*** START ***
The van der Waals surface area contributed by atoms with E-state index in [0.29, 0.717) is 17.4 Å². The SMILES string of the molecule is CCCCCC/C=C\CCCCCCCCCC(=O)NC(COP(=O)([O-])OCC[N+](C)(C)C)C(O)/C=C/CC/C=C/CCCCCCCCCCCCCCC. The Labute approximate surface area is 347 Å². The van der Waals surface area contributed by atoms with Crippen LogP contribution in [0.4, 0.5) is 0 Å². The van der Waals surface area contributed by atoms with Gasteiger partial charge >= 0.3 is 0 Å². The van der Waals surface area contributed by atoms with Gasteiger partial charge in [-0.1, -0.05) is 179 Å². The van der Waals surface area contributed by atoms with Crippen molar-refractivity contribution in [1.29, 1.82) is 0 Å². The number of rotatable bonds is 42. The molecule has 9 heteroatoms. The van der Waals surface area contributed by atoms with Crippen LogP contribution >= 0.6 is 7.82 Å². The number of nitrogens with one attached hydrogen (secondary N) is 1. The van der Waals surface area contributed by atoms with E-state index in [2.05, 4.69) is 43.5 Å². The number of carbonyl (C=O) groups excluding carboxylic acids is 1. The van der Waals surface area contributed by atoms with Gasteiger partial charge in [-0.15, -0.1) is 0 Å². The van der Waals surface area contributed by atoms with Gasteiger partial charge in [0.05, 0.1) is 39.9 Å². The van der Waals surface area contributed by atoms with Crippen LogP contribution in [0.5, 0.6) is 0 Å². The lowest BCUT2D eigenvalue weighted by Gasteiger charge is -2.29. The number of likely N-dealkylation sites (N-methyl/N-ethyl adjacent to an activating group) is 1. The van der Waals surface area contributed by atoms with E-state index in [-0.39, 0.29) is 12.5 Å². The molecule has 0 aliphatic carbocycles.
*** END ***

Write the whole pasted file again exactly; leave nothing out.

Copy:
The van der Waals surface area contributed by atoms with E-state index in [0.29, 0.717) is 17.4 Å². The SMILES string of the molecule is CCCCCC/C=C\CCCCCCCCCC(=O)NC(COP(=O)([O-])OCC[N+](C)(C)C)C(O)/C=C/CC/C=C/CCCCCCCCCCCCCCC. The Labute approximate surface area is 347 Å². The van der Waals surface area contributed by atoms with Crippen LogP contribution in [0.4, 0.5) is 0 Å². The van der Waals surface area contributed by atoms with Gasteiger partial charge >= 0.3 is 0 Å². The van der Waals surface area contributed by atoms with Gasteiger partial charge in [-0.1, -0.05) is 179 Å². The van der Waals surface area contributed by atoms with Crippen molar-refractivity contribution in [1.29, 1.82) is 0 Å². The number of rotatable bonds is 42. The molecule has 9 heteroatoms. The van der Waals surface area contributed by atoms with Crippen LogP contribution >= 0.6 is 7.82 Å². The number of nitrogens with one attached hydrogen (secondary N) is 1. The van der Waals surface area contributed by atoms with E-state index in [2.05, 4.69) is 43.5 Å². The number of carbonyl (C=O) groups excluding carboxylic acids is 1. The van der Waals surface area contributed by atoms with Gasteiger partial charge in [-0.15, -0.1) is 0 Å². The van der Waals surface area contributed by atoms with Gasteiger partial charge in [0.05, 0.1) is 39.9 Å². The van der Waals surface area contributed by atoms with Crippen LogP contribution in [0.5, 0.6) is 0 Å². The lowest BCUT2D eigenvalue weighted by Gasteiger charge is -2.29. The number of likely N-dealkylation sites (N-methyl/N-ethyl adjacent to an activating group) is 1. The van der Waals surface area contributed by atoms with E-state index in [-0.39, 0.29) is 12.5 Å². The molecule has 0 aliphatic carbocycles.